November 14, 2016

USANOVIC V. LA CAPITALE LIFE INSURANCE COMPANY, 2016 ONSC 4624

Written by Susan Dhaliwal / OTLA Case Summaries / August 11, 2016
Court dismisses long-term disability lawsuit commenced three years after denial due to statute of limitations

Released June 22, 2016 | Full Decision [CanLII]

The plaintiff suffered a fall on September 27, 2007 and made a claim for disability benefits through a disability policy issued by the defendant. The defendant approved the claim and paid benefits to plaintiff for a number of years.

However, eventually the defendant made a determination that the plaintiff no longer qualified for the benefits under the policy and on January 12, 2012, counsel for the defendant wrote to the plaintiff a denial letter informing him his benefits would be terminated and if he disagreed he should submit, within 60 days of receipt of the letter, medical reports to support his claim.

On February 27, 2012, the plaintiff called the defendant and left a message expressing his displeasure of the decision. The next day, a representative of the defendant called the plaintiff back and informed him if he wanted to appeal the decision he would need to submit in an appeal in writing and submit new medical evidence.

There was no further communication from the plaintiff until February 25, 2015 when the defendant received a notice of appeal from the plaintiff’s counsel and then a Notice of Claim and Statement of Claim issued April 29, 2015.

The defendant brought a summary judgment motion pursuant to R.20 of the Rules of Civil Procedure dismissing the plaintiff’s action on the basis that it was barred pursuant to the one year period set forth in the policy for an action to be brought or in the alternative by the Limitations Act, 2002.

It was the defendant’s position that the denial letter dated January 12, 2012 represented a clear notice to the plaintiff that his benefits were no longer payable. Counsel further submitted that the invitation to appeal nor the bringing of an appeal stops or delays the limitation period.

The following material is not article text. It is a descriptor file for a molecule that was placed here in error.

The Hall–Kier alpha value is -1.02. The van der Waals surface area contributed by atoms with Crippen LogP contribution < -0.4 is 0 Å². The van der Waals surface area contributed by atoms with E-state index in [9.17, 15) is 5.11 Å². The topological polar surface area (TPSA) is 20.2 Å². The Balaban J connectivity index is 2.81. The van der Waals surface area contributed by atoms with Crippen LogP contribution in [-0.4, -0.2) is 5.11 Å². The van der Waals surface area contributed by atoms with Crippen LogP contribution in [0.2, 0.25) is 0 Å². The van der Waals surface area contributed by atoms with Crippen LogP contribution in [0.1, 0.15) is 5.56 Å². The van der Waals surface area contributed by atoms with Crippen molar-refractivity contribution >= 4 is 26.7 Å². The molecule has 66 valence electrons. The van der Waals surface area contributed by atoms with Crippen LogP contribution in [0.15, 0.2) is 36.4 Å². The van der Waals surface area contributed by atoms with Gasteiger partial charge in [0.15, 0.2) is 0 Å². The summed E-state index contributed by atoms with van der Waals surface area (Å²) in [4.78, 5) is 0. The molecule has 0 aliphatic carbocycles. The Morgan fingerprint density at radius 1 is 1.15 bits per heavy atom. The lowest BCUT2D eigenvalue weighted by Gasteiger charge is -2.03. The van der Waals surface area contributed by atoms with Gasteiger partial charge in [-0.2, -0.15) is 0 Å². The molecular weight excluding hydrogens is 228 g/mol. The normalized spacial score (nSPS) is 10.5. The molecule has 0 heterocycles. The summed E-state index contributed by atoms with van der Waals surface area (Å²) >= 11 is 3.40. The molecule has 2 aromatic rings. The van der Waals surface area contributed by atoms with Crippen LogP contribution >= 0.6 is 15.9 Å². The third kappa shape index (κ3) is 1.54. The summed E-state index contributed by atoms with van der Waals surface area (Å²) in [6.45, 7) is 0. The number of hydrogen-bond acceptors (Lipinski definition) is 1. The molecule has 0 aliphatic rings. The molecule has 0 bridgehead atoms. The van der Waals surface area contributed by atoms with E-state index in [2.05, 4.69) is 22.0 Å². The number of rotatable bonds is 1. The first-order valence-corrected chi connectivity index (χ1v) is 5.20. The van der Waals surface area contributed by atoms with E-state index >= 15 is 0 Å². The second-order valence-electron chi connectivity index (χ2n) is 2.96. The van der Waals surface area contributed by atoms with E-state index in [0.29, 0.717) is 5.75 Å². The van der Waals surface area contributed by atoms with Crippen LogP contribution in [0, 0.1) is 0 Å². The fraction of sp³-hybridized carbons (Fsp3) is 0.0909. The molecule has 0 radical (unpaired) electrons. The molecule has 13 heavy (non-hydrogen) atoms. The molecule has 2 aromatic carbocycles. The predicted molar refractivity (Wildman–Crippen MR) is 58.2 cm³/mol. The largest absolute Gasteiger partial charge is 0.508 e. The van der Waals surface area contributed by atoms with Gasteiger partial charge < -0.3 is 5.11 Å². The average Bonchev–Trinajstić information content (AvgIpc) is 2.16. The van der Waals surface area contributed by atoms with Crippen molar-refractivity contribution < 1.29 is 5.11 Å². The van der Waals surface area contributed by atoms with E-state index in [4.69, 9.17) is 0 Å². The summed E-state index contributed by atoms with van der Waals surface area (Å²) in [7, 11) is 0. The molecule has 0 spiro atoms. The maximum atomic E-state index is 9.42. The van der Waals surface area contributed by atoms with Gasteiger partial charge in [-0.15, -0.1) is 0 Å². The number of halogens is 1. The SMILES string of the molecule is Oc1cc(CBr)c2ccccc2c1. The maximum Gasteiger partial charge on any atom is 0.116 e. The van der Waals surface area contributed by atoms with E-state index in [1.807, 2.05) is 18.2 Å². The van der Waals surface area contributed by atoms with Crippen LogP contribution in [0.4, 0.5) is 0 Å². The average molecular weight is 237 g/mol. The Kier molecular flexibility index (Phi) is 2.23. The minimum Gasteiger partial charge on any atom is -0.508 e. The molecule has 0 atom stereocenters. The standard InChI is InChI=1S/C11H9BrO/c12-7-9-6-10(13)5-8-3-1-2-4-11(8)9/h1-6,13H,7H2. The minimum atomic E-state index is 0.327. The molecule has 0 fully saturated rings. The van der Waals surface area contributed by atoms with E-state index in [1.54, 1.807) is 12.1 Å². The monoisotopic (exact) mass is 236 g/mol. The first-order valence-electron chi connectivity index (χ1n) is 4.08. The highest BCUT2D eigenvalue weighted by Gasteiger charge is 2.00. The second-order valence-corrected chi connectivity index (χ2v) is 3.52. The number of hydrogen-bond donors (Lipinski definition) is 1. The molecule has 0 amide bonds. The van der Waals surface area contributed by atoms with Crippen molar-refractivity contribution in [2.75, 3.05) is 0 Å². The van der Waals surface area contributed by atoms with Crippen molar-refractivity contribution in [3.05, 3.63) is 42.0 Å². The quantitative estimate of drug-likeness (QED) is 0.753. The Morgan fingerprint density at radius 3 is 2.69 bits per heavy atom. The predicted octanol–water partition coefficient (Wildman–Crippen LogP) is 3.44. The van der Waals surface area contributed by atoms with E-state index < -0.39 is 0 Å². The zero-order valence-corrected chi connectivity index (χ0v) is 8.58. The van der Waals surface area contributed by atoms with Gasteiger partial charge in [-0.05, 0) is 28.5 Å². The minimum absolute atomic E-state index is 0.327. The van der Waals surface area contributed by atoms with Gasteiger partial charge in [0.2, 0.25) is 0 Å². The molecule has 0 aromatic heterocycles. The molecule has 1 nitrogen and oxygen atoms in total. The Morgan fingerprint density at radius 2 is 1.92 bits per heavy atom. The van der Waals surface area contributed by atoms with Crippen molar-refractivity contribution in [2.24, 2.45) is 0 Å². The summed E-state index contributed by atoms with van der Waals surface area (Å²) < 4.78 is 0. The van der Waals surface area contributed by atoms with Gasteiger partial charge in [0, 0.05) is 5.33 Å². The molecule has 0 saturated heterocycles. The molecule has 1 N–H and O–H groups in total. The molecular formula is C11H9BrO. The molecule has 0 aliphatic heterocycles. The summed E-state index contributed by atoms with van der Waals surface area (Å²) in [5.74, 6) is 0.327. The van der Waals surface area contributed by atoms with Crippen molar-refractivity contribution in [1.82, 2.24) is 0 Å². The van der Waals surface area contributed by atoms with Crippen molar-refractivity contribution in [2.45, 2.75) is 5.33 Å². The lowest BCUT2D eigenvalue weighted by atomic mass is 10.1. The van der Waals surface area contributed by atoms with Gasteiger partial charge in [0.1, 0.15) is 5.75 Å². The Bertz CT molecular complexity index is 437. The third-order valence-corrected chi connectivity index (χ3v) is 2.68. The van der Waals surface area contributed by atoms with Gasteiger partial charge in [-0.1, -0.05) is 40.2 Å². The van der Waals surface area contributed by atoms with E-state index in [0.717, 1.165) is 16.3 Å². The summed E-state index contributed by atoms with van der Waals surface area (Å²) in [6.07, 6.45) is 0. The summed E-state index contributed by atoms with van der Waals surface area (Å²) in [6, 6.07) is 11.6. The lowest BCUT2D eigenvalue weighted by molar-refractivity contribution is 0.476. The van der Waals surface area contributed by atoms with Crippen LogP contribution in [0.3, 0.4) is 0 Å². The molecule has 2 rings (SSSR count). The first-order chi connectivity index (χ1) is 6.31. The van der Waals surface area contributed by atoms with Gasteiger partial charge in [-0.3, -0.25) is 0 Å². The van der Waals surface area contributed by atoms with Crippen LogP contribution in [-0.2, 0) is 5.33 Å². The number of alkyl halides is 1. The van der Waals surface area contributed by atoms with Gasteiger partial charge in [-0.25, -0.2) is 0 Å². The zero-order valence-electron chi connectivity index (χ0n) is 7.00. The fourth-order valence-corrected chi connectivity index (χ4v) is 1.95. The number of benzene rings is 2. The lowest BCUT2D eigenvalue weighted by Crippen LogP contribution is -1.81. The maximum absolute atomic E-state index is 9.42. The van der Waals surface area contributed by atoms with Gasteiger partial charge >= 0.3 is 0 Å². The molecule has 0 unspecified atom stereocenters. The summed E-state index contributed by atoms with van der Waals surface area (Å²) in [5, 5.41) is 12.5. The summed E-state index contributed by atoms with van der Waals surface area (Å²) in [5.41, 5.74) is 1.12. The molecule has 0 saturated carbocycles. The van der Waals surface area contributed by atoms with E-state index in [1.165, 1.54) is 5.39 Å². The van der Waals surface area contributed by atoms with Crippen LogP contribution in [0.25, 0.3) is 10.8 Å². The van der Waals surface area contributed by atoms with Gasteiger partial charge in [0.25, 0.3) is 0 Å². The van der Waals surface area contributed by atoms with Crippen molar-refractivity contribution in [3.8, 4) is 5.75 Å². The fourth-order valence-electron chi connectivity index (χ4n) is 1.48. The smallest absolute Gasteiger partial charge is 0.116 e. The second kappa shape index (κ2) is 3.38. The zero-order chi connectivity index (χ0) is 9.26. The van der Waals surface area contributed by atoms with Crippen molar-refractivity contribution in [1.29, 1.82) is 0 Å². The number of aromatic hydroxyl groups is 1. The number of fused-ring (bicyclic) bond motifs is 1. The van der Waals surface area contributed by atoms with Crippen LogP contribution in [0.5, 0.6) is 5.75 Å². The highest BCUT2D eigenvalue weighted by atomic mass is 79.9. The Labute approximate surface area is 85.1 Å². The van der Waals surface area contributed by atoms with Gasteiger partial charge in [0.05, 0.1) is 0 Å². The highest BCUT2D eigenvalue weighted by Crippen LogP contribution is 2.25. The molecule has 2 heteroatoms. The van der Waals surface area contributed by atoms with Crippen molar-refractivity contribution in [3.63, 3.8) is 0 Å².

On the other hand, it was the plaintiff’s position that because the denial letter invited further information and medicals, the denial letter did not provide a clear and unequivocal denial of his benefits. Counsel submitted that the limitation period did not begin to run until he “discovered” the existence of the claim on March 18, 2015 when counsel for the defendant provided his letter in response to his appeal submitted February 25, 2015.

The court found the defendant’s denial letter explained the steps required for the plaintiff to appeal its decision to terminate his benefits. The letter clearly stated within 60 days of receipt of the denial letter, the plaintiff needed to submit medical records in support of his claim for disability. The plaintiff took no steps to challenge or appeal the denial of benefits in accordance with the procedure required by the defendant.

The court further found the specific direction on the steps the plaintiff must take should he disagree with the decision did not detract from the clarity by which its determination to terminate benefits was communicated.

It was found the two-year limitation period under the Limitations Act commenced upon receipt by the plaintiff of the defendant’s denial letter dated January 12, 2012.

With respect to the argument by the plaintiff that the defendant had an obligation of good faith to advise the plaintiff of the limitation period, it was found that there was a positive obligation on an insurer to inform its insured of the nature of the benefits available under the policy. However, it was found there is no obligation in law on the defendant to advise the plaintiff of the applicable limitation period in the Limitations Act.

The motion of the defendant for summary judgment was granted and the action was dismissed on the basis that it was statute-barred.

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